DIY PC Builder’s Guide: How Cheap Is Too Cheap?

DIY PC Builder’s Guide: How Cheap Is Too Cheap?

We asked Maximum PC’s Will Smith to describe the cheapest PC you can build, and he said he’d do it, if only to talk you out of spending so little. Here’s what you gain – and lose – by going ultra cheap.

Over at Maximum PC, we just posted a guide that shows you everything you need to know to build the cheapest PC I’d recommend to anyone for use as his or her main PC. It’s a surprisingly beefy machine, capable of playing games, ripping DVDs, editing video and photos, and playing 1080p video with nary a dropped frame. For a mere $US647, we managed to pack a quad-core CPU, a great video card, 4GB of memory and Windows 7 Home Premium into a surprisingly fashionable mid-tower. However, if you don’t need as well-rounded a general purpose PC, you can go cheaper, especially if you’re willing to make some sacrifices. Let’s take a look at the parts we used, and then we’ll start making cuts.

Let’s look at the price chart. If you’re not a gamer and aren’t using one of the handful of applications that’s accelerated by general-purpose GPU-based computing, then there’s no good reason to spend 25 per cent of your budget on a video card that will lie fallow for most everything you do. The Gigabyte motherboard sports integrated graphics that will do everything you need to do, including hardware accelerated decode for video playback. Pulling the videocard brings our total cost down below $US500, to $US481. Not too shabby, but we can save even more.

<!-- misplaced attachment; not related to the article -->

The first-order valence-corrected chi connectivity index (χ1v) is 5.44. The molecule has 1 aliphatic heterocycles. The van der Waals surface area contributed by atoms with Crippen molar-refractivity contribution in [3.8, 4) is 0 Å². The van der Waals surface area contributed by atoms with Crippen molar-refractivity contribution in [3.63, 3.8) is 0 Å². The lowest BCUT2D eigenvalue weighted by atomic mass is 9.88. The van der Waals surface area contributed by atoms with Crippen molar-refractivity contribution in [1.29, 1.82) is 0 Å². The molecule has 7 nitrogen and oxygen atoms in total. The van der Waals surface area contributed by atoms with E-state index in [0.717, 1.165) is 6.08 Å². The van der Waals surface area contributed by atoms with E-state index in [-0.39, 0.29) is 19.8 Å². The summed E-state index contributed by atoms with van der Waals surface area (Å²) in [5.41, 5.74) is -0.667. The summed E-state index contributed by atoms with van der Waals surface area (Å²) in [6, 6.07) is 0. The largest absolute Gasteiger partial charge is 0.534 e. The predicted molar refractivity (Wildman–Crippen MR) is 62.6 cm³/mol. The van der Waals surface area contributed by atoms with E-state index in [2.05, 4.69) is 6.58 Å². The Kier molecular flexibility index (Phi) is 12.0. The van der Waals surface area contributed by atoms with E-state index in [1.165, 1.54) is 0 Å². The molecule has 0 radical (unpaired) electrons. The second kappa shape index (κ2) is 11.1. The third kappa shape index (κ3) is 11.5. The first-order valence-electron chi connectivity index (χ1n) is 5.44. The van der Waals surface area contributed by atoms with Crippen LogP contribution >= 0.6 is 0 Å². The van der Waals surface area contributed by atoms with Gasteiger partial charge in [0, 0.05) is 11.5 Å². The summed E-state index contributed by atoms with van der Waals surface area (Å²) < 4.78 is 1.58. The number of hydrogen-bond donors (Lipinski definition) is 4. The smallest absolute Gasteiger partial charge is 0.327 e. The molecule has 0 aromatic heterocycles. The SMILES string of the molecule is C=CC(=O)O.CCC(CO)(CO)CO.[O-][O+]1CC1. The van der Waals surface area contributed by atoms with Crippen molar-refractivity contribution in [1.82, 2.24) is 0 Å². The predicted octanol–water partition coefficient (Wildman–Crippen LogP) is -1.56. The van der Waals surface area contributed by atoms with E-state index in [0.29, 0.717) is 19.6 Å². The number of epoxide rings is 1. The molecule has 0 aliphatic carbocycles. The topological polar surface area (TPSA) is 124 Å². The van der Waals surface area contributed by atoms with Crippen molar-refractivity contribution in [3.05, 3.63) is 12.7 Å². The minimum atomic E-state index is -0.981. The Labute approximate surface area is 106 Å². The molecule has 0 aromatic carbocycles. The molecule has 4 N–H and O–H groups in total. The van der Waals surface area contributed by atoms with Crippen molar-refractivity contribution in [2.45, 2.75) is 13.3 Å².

If you’re not going to be running tons of apps, editing photos or encoding videos, that quad-core is massive overkill. To save a few bucks, we’re going to replace that quad-core Athlon II with a single-core Sempron LE-1250. Unfortunately, that still doesn’t get us below $US400, so we need to dig deeper.

Since you ditched the quad core CPU, your PC won’t be up to running many applications at once, so we can cut back on memory. You can buy a generic 1GB stick for $US22 at Newegg, which is the minimum requirement for Windows 7.

Since you won't be creating content, there's absolutely no reason to spend big bucks on a massive 500GB hard drive. In fact, you could probably even get by installing Windows on a decent-sized flash drive, but that's more expensive than what we have in mind. It's tough to beat a more-than-adequate 80GB drive for a mere $US35. Oh, and while we're at it, you should ditch the optical drive. Odds are, you won't need it for anything after you set up your machine, and it's easier and faster to install Windows from thumbdrive (which you probably already have anyway).

After more than halving the price of our PC, Windows is looking mighty expensive. At $US105, the OEM edition of Windows Home Premium is more than a third of the total cost of this machine. It's time to start thinking about Ubuntu, which will get our total price down to a cool $US200. But wait, we can go even cheaper.

If you're just going to browse the web on this machine, why spend money on a real CPU? A Foxconn Atom motherboard that comes with the CPU costs a few bucks less than our AMD motherboard alone, so it's time to trim the fat, yet again. Sure, we could spend a few bucks more and get the same CPU in a motherboard equipped with Nvidia's Ion chipset, but EVERYTHING MUST GO!

For a machine with power requirements this meager, there's absolutely no reason to spend 20 per cent of our budget on a quality power supply. Instead, let's get a case that includes an integrated power supply. It may not be reliable, but it sure is cheap!

Now, I'm reasonably certain that there's no way to build a cheaper machine. The only bad news? You just built a nettop.

Don't forget to check out Will's complete guide to the cheapest PC he'd actually recommend you to build.

Will Smith is the Editor-in-Chief of Maximum PC and has been building PCs longer than he cares to admit. He enjoys long walks, Rock Band, and is anxiously awaiting the first great Android Phone and the Apple Tablet.

Top image by Tim Rogers/Flickr, used under CC License